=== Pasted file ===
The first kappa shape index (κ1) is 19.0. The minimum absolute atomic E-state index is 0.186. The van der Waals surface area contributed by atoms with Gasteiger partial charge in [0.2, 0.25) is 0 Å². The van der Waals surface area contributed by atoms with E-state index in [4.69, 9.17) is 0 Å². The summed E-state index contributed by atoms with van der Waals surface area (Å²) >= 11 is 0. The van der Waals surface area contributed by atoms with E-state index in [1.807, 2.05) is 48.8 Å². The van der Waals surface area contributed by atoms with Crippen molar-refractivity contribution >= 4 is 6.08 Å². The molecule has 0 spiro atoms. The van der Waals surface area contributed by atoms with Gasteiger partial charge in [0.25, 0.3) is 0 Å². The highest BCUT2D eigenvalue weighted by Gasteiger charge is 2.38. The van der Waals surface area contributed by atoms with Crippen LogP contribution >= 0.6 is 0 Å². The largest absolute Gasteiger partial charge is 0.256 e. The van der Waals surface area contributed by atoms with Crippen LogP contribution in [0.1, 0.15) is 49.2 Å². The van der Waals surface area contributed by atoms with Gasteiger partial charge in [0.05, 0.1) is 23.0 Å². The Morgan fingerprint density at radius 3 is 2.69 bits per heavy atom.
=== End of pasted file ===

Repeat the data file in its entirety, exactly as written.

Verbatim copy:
The first kappa shape index (κ1) is 19.0. The minimum absolute atomic E-state index is 0.186. The van der Waals surface area contributed by atoms with Gasteiger partial charge in [0.2, 0.25) is 0 Å². The van der Waals surface area contributed by atoms with E-state index in [4.69, 9.17) is 0 Å². The summed E-state index contributed by atoms with van der Waals surface area (Å²) >= 11 is 0. The van der Waals surface area contributed by atoms with E-state index in [1.807, 2.05) is 48.8 Å². The van der Waals surface area contributed by atoms with Crippen molar-refractivity contribution >= 4 is 6.08 Å². The molecule has 0 spiro atoms. The van der Waals surface area contributed by atoms with Gasteiger partial charge in [0.25, 0.3) is 0 Å². The highest BCUT2D eigenvalue weighted by Gasteiger charge is 2.38. The van der Waals surface area contributed by atoms with Crippen LogP contribution >= 0.6 is 0 Å². The largest absolute Gasteiger partial charge is 0.256 e. The van der Waals surface area contributed by atoms with Crippen LogP contribution in [0.1, 0.15) is 49.2 Å². The van der Waals surface area contributed by atoms with Gasteiger partial charge in [0.05, 0.1) is 23.0 Å². The Morgan fingerprint density at radius 3 is 2.69 bits per heavy atom.